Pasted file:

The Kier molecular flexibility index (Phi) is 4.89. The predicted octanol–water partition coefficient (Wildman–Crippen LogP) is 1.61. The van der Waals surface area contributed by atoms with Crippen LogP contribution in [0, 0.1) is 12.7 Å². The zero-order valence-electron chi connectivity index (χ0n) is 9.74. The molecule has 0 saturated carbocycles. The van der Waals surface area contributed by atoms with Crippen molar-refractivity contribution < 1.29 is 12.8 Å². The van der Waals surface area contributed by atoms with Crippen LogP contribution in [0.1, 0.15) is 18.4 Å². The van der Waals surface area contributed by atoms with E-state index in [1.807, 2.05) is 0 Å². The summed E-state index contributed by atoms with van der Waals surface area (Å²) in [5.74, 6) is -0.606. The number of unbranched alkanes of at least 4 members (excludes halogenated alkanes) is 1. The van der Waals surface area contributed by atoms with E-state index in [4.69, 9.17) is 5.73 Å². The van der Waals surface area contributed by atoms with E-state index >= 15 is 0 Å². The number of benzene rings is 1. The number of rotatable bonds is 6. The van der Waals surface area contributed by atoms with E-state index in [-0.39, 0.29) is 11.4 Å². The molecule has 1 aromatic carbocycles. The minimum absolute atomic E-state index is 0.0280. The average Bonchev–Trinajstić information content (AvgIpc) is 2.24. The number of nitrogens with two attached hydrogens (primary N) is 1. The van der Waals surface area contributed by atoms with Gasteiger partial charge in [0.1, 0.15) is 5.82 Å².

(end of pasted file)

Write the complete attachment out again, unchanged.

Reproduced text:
The Kier molecular flexibility index (Phi) is 4.89. The predicted octanol–water partition coefficient (Wildman–Crippen LogP) is 1.61. The van der Waals surface area contributed by atoms with Crippen LogP contribution in [0, 0.1) is 12.7 Å². The zero-order valence-electron chi connectivity index (χ0n) is 9.74. The molecule has 0 saturated carbocycles. The van der Waals surface area contributed by atoms with Crippen molar-refractivity contribution < 1.29 is 12.8 Å². The van der Waals surface area contributed by atoms with Crippen LogP contribution in [0.1, 0.15) is 18.4 Å². The van der Waals surface area contributed by atoms with E-state index in [1.807, 2.05) is 0 Å². The summed E-state index contributed by atoms with van der Waals surface area (Å²) in [5.74, 6) is -0.606. The number of unbranched alkanes of at least 4 members (excludes halogenated alkanes) is 1. The van der Waals surface area contributed by atoms with E-state index in [4.69, 9.17) is 5.73 Å². The van der Waals surface area contributed by atoms with E-state index >= 15 is 0 Å². The number of benzene rings is 1. The number of rotatable bonds is 6. The van der Waals surface area contributed by atoms with E-state index in [-0.39, 0.29) is 11.4 Å². The molecule has 1 aromatic carbocycles. The minimum absolute atomic E-state index is 0.0280. The average Bonchev–Trinajstić information content (AvgIpc) is 2.24. The number of nitrogens with two attached hydrogens (primary N) is 1. The van der Waals surface area contributed by atoms with Gasteiger partial charge in [0.1, 0.15) is 5.82 Å².